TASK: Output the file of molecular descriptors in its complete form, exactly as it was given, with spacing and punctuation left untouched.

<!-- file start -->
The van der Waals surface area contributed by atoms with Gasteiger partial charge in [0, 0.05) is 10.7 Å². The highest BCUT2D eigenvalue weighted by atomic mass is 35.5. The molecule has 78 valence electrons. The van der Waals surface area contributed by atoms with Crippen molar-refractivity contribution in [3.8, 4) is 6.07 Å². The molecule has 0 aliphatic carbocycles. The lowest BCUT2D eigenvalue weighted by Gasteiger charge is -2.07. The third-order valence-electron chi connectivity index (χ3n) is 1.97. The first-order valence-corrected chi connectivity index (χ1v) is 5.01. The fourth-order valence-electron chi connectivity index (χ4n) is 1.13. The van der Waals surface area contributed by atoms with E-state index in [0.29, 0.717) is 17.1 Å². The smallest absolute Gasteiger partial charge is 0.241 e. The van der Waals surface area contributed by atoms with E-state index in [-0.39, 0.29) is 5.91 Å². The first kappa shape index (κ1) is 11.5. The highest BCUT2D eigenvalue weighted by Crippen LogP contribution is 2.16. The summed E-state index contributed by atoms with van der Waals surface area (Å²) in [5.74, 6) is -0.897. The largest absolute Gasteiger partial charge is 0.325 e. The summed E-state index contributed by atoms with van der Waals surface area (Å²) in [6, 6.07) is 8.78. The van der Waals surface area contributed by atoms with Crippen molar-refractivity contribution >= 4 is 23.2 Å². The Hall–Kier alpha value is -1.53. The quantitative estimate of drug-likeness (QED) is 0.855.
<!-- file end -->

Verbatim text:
The van der Waals surface area contributed by atoms with Gasteiger partial charge in [0, 0.05) is 10.7 Å². The highest BCUT2D eigenvalue weighted by atomic mass is 35.5. The molecule has 78 valence electrons. The van der Waals surface area contributed by atoms with Crippen molar-refractivity contribution in [3.8, 4) is 6.07 Å². The molecule has 0 aliphatic carbocycles. The lowest BCUT2D eigenvalue weighted by Gasteiger charge is -2.07. The third-order valence-electron chi connectivity index (χ3n) is 1.97. The first-order valence-corrected chi connectivity index (χ1v) is 5.01. The fourth-order valence-electron chi connectivity index (χ4n) is 1.13. The van der Waals surface area contributed by atoms with E-state index in [0.29, 0.717) is 17.1 Å². The smallest absolute Gasteiger partial charge is 0.241 e. The van der Waals surface area contributed by atoms with E-state index in [-0.39, 0.29) is 5.91 Å². The first kappa shape index (κ1) is 11.5. The highest BCUT2D eigenvalue weighted by Crippen LogP contribution is 2.16. The summed E-state index contributed by atoms with van der Waals surface area (Å²) in [5.74, 6) is -0.897. The largest absolute Gasteiger partial charge is 0.325 e. The summed E-state index contributed by atoms with van der Waals surface area (Å²) in [6, 6.07) is 8.78. The van der Waals surface area contributed by atoms with Crippen molar-refractivity contribution >= 4 is 23.2 Å². The Hall–Kier alpha value is -1.53. The quantitative estimate of drug-likeness (QED) is 0.855.